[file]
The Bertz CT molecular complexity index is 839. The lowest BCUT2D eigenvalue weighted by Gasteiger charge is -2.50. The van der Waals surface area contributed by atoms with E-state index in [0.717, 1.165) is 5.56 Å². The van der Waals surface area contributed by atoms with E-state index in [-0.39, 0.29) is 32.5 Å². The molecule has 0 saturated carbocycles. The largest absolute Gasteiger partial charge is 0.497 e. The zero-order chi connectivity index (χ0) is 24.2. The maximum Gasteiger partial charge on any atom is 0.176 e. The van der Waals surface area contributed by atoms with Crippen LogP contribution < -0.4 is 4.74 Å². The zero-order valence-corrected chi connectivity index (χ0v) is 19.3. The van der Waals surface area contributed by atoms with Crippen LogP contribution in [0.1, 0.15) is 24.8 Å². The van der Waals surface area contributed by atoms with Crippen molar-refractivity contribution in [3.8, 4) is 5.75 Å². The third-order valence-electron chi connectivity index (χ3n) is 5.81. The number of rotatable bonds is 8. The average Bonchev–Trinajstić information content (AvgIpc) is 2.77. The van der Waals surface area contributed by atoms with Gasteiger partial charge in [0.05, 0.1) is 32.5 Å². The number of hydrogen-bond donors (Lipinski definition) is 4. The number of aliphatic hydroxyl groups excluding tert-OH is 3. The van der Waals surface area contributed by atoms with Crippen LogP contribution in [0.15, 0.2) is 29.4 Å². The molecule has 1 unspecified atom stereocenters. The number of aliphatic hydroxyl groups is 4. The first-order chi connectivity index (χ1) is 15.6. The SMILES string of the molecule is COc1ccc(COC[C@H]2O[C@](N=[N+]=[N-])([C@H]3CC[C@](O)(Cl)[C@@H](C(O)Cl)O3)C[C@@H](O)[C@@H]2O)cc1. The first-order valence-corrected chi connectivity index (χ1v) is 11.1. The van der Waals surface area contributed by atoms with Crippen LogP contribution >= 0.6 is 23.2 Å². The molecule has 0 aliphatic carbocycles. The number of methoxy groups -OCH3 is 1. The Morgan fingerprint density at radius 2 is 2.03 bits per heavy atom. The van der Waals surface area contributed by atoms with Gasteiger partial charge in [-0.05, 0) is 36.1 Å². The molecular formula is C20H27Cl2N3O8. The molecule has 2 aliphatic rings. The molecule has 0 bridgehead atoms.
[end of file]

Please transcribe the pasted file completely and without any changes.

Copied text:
The Bertz CT molecular complexity index is 839. The lowest BCUT2D eigenvalue weighted by Gasteiger charge is -2.50. The van der Waals surface area contributed by atoms with E-state index in [0.717, 1.165) is 5.56 Å². The van der Waals surface area contributed by atoms with E-state index in [-0.39, 0.29) is 32.5 Å². The molecule has 0 saturated carbocycles. The largest absolute Gasteiger partial charge is 0.497 e. The zero-order chi connectivity index (χ0) is 24.2. The maximum Gasteiger partial charge on any atom is 0.176 e. The van der Waals surface area contributed by atoms with Crippen LogP contribution < -0.4 is 4.74 Å². The zero-order valence-corrected chi connectivity index (χ0v) is 19.3. The van der Waals surface area contributed by atoms with Crippen LogP contribution in [0.1, 0.15) is 24.8 Å². The van der Waals surface area contributed by atoms with Crippen molar-refractivity contribution in [3.8, 4) is 5.75 Å². The third-order valence-electron chi connectivity index (χ3n) is 5.81. The number of rotatable bonds is 8. The average Bonchev–Trinajstić information content (AvgIpc) is 2.77. The van der Waals surface area contributed by atoms with Gasteiger partial charge in [0.05, 0.1) is 32.5 Å². The number of hydrogen-bond donors (Lipinski definition) is 4. The number of aliphatic hydroxyl groups excluding tert-OH is 3. The van der Waals surface area contributed by atoms with Crippen LogP contribution in [0.15, 0.2) is 29.4 Å². The molecule has 1 unspecified atom stereocenters. The number of aliphatic hydroxyl groups is 4. The first-order chi connectivity index (χ1) is 15.6. The SMILES string of the molecule is COc1ccc(COC[C@H]2O[C@](N=[N+]=[N-])([C@H]3CC[C@](O)(Cl)[C@@H](C(O)Cl)O3)C[C@@H](O)[C@@H]2O)cc1. The first-order valence-corrected chi connectivity index (χ1v) is 11.1. The van der Waals surface area contributed by atoms with Crippen LogP contribution >= 0.6 is 23.2 Å². The molecule has 0 aliphatic carbocycles. The number of methoxy groups -OCH3 is 1. The Morgan fingerprint density at radius 2 is 2.03 bits per heavy atom. The van der Waals surface area contributed by atoms with Gasteiger partial charge in [-0.05, 0) is 36.1 Å². The molecular formula is C20H27Cl2N3O8. The molecule has 2 aliphatic rings. The molecule has 0 bridgehead atoms.